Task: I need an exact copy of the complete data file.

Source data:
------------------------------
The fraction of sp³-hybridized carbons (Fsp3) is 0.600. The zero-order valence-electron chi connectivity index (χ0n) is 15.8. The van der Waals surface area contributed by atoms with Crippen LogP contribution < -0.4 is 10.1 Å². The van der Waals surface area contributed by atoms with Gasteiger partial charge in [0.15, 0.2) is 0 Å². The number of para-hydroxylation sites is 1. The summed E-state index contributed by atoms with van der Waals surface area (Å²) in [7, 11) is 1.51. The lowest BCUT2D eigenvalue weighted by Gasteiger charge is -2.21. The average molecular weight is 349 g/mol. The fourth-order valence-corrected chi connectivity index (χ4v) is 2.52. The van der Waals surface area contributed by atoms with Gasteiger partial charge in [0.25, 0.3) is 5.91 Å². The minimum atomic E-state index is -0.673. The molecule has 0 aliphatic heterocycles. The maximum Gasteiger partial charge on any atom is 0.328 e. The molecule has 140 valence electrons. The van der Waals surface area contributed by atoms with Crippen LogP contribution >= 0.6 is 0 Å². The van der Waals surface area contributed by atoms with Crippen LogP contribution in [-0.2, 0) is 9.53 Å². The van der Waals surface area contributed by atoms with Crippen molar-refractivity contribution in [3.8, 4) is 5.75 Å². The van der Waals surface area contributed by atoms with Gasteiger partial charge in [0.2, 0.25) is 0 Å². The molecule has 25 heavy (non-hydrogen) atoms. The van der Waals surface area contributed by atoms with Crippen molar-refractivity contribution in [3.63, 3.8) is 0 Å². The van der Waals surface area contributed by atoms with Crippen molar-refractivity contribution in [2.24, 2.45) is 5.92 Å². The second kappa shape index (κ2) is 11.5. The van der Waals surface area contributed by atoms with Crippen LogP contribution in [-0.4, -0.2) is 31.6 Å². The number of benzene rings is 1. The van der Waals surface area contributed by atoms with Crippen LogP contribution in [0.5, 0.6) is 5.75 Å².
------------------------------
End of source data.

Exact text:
The fraction of sp³-hybridized carbons (Fsp3) is 0.600. The zero-order valence-electron chi connectivity index (χ0n) is 15.8. The van der Waals surface area contributed by atoms with Crippen LogP contribution < -0.4 is 10.1 Å². The van der Waals surface area contributed by atoms with Gasteiger partial charge in [0.15, 0.2) is 0 Å². The number of para-hydroxylation sites is 1. The summed E-state index contributed by atoms with van der Waals surface area (Å²) in [7, 11) is 1.51. The lowest BCUT2D eigenvalue weighted by Gasteiger charge is -2.21. The average molecular weight is 349 g/mol. The fourth-order valence-corrected chi connectivity index (χ4v) is 2.52. The van der Waals surface area contributed by atoms with Gasteiger partial charge in [0.25, 0.3) is 5.91 Å². The minimum atomic E-state index is -0.673. The molecule has 0 aliphatic heterocycles. The maximum Gasteiger partial charge on any atom is 0.328 e. The molecule has 140 valence electrons. The van der Waals surface area contributed by atoms with Crippen LogP contribution >= 0.6 is 0 Å². The van der Waals surface area contributed by atoms with Crippen LogP contribution in [-0.2, 0) is 9.53 Å². The van der Waals surface area contributed by atoms with Crippen molar-refractivity contribution in [3.8, 4) is 5.75 Å². The van der Waals surface area contributed by atoms with Gasteiger partial charge in [0.2, 0.25) is 0 Å². The molecule has 25 heavy (non-hydrogen) atoms. The van der Waals surface area contributed by atoms with Crippen molar-refractivity contribution in [3.63, 3.8) is 0 Å². The van der Waals surface area contributed by atoms with Crippen molar-refractivity contribution in [2.24, 2.45) is 5.92 Å². The second kappa shape index (κ2) is 11.5. The van der Waals surface area contributed by atoms with Crippen LogP contribution in [-0.4, -0.2) is 31.6 Å². The number of benzene rings is 1. The van der Waals surface area contributed by atoms with Crippen LogP contribution in [0.5, 0.6) is 5.75 Å².